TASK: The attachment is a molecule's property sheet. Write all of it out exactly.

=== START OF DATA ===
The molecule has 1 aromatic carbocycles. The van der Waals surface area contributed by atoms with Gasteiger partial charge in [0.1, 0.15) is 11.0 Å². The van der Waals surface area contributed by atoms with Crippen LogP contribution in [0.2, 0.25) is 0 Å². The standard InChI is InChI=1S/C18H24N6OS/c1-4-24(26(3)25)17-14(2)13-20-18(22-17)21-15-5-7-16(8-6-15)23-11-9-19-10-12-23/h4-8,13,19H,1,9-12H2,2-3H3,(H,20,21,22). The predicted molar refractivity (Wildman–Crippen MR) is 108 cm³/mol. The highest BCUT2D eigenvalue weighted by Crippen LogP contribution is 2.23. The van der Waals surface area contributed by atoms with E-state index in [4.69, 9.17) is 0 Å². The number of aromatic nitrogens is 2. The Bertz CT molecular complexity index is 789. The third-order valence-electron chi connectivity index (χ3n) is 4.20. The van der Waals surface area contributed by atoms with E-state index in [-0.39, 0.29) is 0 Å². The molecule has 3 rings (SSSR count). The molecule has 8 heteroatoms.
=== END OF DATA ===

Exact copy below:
The molecule has 1 aromatic carbocycles. The van der Waals surface area contributed by atoms with Gasteiger partial charge in [0.1, 0.15) is 11.0 Å². The van der Waals surface area contributed by atoms with Crippen LogP contribution in [0.2, 0.25) is 0 Å². The standard InChI is InChI=1S/C18H24N6OS/c1-4-24(26(3)25)17-14(2)13-20-18(22-17)21-15-5-7-16(8-6-15)23-11-9-19-10-12-23/h4-8,13,19H,1,9-12H2,2-3H3,(H,20,21,22). The predicted molar refractivity (Wildman–Crippen MR) is 108 cm³/mol. The highest BCUT2D eigenvalue weighted by Crippen LogP contribution is 2.23. The van der Waals surface area contributed by atoms with E-state index in [4.69, 9.17) is 0 Å². The number of aromatic nitrogens is 2. The Bertz CT molecular complexity index is 789. The third-order valence-electron chi connectivity index (χ3n) is 4.20. The van der Waals surface area contributed by atoms with E-state index in [-0.39, 0.29) is 0 Å². The molecule has 3 rings (SSSR count). The molecule has 8 heteroatoms.